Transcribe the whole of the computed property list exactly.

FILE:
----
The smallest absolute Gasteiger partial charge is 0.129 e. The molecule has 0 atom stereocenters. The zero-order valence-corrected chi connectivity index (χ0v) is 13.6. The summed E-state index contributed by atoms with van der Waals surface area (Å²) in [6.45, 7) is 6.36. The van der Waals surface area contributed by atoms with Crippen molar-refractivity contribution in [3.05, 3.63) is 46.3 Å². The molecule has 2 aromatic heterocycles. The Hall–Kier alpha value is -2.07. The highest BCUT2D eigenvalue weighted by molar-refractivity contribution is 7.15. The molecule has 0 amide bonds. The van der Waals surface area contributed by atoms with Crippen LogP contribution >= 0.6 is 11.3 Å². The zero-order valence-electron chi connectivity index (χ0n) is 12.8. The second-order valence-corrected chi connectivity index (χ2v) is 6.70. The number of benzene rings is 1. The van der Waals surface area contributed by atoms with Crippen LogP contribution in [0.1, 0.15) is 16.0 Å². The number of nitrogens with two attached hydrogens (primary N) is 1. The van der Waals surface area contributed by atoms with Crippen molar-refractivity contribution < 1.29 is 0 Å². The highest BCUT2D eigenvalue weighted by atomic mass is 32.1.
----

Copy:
The smallest absolute Gasteiger partial charge is 0.129 e. The molecule has 0 atom stereocenters. The zero-order valence-corrected chi connectivity index (χ0v) is 13.6. The summed E-state index contributed by atoms with van der Waals surface area (Å²) in [6.45, 7) is 6.36. The van der Waals surface area contributed by atoms with Crippen molar-refractivity contribution in [3.05, 3.63) is 46.3 Å². The molecule has 2 aromatic heterocycles. The Hall–Kier alpha value is -2.07. The highest BCUT2D eigenvalue weighted by molar-refractivity contribution is 7.15. The molecule has 0 amide bonds. The van der Waals surface area contributed by atoms with Crippen LogP contribution >= 0.6 is 11.3 Å². The zero-order valence-electron chi connectivity index (χ0n) is 12.8. The second-order valence-corrected chi connectivity index (χ2v) is 6.70. The number of benzene rings is 1. The van der Waals surface area contributed by atoms with Crippen LogP contribution in [0.1, 0.15) is 16.0 Å². The number of nitrogens with two attached hydrogens (primary N) is 1. The van der Waals surface area contributed by atoms with Crippen molar-refractivity contribution < 1.29 is 0 Å². The highest BCUT2D eigenvalue weighted by atomic mass is 32.1.